Exclusive look inside the suddenly shuttered Houston migrant shelter

HOUSTON, Texas (KTRK) -- ABC13 was given exclusive access inside the suddenly shuttered shelter for migrant girls in northeast Houston.

On Monday afternoon, the National Association of Christian Churches (NACC) opened up its emergency shelter so we could take a look at the facility that housed 500 unaccompanied migrant girls until this weekend.

SEE ALSO: 500 migrant girls transported from Houston holding facility after reported incident

The giant warehouse was divided up with pallets of boxes. Green cots bearing FEMA and Red Cross logos are lined up row after row. Left on some of the cots are coloring pages, a pillow with names handwritten on them, and personal belongings stuffed underneath.

A handwritten sign denoted the medical tent. There were also cubicles where the girls made zoom calls to connect with sponsors. Donated clothing and medical supplies that would never be used were stacked up throughout the warehouse.

"I believe there is no doubt that this facility or any other is not ideal for kids," said NACC attorney Dean Hoover, who spoke to ABC13 via Zoom. "I believe this was more emergency-like than some other, longer-standing facilities."

Hoover says NACC did not push to get the contract for the temporary housing. Rather, that the Housing and Human Services Secretary contacted the agency directly, asking NACC to get involved.

SEE ALSO: Migrant holding facility volunteer's death not related to closure, federal officials say

"Translating those wishes into practical care is difficult," said Hoover, "I don't think anyone at NACC would say the condition is ideal, but they're trying to make the situation as best as they could."

But FIEL, the immigrant rights group, has been critical of the setup since the beginning.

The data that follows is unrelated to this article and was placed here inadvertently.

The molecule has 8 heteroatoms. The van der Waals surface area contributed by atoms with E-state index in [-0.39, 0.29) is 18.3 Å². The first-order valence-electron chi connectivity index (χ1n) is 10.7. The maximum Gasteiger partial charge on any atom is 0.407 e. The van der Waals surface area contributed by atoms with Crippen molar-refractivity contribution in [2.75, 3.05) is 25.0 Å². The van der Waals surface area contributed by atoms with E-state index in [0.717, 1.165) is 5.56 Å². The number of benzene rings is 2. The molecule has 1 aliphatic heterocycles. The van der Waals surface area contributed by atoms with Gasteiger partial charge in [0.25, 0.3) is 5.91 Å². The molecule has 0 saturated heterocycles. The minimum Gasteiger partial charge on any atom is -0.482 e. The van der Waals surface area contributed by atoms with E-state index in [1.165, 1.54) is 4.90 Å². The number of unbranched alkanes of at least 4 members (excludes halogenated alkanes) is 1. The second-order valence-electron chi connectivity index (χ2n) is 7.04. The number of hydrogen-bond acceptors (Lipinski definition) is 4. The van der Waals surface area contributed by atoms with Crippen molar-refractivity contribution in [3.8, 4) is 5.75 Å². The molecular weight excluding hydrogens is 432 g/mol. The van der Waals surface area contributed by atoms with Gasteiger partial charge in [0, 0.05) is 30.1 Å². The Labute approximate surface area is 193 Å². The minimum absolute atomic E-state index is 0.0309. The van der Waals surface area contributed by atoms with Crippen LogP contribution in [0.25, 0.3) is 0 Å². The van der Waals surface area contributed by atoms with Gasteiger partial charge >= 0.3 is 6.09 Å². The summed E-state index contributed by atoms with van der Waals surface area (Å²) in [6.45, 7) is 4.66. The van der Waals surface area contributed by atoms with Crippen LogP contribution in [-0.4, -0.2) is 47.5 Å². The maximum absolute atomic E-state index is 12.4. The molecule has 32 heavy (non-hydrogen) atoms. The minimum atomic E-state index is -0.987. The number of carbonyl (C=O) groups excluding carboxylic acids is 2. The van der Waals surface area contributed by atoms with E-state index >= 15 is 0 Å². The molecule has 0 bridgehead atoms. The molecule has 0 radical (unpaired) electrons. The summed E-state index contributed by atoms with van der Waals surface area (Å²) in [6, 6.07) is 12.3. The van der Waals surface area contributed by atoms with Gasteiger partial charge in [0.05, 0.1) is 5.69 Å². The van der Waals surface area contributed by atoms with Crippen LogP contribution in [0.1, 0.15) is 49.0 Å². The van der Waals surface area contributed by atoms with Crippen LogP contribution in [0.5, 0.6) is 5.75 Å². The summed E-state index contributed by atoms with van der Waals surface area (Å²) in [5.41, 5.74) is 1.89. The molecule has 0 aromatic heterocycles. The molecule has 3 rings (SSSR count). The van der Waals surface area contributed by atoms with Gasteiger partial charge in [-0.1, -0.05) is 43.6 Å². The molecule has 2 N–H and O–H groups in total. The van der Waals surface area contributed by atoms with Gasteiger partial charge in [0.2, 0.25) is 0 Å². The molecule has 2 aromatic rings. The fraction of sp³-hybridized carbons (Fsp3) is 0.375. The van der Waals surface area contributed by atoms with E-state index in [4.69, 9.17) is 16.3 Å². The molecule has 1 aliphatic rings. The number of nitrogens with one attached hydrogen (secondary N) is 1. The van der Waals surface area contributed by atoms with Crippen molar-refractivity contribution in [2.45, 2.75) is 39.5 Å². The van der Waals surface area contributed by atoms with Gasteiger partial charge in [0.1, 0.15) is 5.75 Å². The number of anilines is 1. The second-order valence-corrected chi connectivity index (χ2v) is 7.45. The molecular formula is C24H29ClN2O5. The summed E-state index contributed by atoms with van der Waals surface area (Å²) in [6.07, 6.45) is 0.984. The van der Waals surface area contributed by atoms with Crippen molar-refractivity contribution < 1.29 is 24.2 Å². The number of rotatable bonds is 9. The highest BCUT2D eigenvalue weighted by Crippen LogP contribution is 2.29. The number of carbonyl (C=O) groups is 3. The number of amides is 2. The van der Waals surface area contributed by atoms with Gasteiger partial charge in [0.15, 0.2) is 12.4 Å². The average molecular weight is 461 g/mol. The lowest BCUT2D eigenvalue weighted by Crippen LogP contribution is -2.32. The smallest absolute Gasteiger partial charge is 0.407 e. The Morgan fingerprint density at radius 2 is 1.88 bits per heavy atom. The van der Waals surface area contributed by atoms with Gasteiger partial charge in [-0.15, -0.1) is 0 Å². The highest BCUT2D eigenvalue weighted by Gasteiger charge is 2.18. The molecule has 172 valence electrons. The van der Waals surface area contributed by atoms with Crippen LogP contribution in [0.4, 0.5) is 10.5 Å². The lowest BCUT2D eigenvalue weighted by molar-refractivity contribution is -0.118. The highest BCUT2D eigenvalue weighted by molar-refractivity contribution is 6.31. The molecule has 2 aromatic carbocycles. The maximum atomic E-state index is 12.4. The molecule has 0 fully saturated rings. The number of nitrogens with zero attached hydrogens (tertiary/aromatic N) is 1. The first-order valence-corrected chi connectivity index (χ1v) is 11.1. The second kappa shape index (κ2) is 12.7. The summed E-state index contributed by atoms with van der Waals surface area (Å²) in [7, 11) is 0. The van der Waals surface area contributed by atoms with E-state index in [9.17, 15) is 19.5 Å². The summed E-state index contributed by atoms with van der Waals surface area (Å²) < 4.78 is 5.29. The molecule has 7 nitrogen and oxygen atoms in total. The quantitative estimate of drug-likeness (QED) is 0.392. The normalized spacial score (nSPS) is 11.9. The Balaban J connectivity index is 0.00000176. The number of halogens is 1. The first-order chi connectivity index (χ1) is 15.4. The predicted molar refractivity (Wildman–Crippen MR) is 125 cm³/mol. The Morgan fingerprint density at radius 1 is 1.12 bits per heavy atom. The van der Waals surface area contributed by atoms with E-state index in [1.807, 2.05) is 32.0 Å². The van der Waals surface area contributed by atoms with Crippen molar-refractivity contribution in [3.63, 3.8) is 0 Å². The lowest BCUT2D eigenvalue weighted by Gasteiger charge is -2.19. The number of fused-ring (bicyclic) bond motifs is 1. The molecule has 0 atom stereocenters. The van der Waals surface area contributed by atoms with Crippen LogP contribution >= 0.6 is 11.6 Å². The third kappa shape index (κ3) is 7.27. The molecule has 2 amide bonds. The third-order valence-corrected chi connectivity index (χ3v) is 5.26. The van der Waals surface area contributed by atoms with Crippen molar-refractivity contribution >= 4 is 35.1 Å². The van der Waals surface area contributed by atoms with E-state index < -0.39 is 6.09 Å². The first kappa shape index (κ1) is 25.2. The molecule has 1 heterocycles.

"In some of the areas of the center, there was no room for social distancing," said Cesar Espinosa of FIEL. "It was one cot next to the cot, definitely no room for social distancing."

Hoover said the facility was never meant to offer dorm-style housing, like the permanent shelters run by for-profit agencies. He adds NACC were acting as "Good Samaritans" and were vilified for their efforts.

For example, there were a number of bathrooms on-site, however, the allegations that girls were forced to use plastic bags got widespread attention. Hoover said he looked into that allegation and it did happen once - when it was after lights out. He said the incident involved a federal employee and not a NACC staff member and was reprimanded.

Espinosa said for FIEL, the disagreements over whether the facility was adequate or not is beside the point. This clearly illustrates, in his opinion, that the federal government needs to move faster to reunify unaccompanied minors with relatives or sponsors.

"We would like a better job to be done to work on reunifying these people," he said, "So fight their cases in court, not in detention."

Hoover said the entire episode has caused such stress on Father Ortega, NACC's founder, that he is currently in the hospital.

Staff at NACC said, for now, they will keep many parts of the temporary shelter intact just in case they are called upon again to help at the last minute.

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